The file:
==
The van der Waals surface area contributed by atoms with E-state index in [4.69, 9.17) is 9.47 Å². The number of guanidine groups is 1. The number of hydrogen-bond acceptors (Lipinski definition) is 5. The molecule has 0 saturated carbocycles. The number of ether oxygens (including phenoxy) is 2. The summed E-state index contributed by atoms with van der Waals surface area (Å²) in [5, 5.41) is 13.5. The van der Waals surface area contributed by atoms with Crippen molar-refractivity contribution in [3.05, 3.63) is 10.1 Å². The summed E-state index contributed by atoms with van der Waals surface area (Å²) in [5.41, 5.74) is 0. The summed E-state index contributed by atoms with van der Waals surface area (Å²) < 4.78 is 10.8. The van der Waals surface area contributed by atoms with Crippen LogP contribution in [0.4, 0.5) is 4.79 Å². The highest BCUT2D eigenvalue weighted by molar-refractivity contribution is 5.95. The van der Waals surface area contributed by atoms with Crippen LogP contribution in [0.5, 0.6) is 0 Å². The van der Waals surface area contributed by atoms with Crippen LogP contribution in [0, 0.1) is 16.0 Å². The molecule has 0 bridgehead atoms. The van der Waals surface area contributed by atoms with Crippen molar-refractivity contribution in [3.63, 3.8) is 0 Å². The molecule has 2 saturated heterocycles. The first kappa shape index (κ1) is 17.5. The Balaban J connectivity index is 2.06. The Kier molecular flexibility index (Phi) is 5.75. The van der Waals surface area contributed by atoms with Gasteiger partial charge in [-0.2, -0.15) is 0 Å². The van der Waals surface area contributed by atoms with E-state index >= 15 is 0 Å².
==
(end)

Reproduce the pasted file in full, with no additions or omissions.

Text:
The van der Waals surface area contributed by atoms with E-state index in [4.69, 9.17) is 9.47 Å². The number of guanidine groups is 1. The number of hydrogen-bond acceptors (Lipinski definition) is 5. The molecule has 0 saturated carbocycles. The number of ether oxygens (including phenoxy) is 2. The summed E-state index contributed by atoms with van der Waals surface area (Å²) in [5, 5.41) is 13.5. The van der Waals surface area contributed by atoms with Crippen molar-refractivity contribution in [3.05, 3.63) is 10.1 Å². The summed E-state index contributed by atoms with van der Waals surface area (Å²) in [5.41, 5.74) is 0. The summed E-state index contributed by atoms with van der Waals surface area (Å²) < 4.78 is 10.8. The van der Waals surface area contributed by atoms with Crippen LogP contribution in [0.4, 0.5) is 4.79 Å². The highest BCUT2D eigenvalue weighted by molar-refractivity contribution is 5.95. The van der Waals surface area contributed by atoms with Crippen LogP contribution in [0.5, 0.6) is 0 Å². The van der Waals surface area contributed by atoms with Crippen LogP contribution in [0, 0.1) is 16.0 Å². The molecule has 0 bridgehead atoms. The van der Waals surface area contributed by atoms with Crippen molar-refractivity contribution in [3.63, 3.8) is 0 Å². The molecule has 2 saturated heterocycles. The first kappa shape index (κ1) is 17.5. The Balaban J connectivity index is 2.06. The Kier molecular flexibility index (Phi) is 5.75. The van der Waals surface area contributed by atoms with Gasteiger partial charge in [-0.2, -0.15) is 0 Å². The van der Waals surface area contributed by atoms with E-state index >= 15 is 0 Å².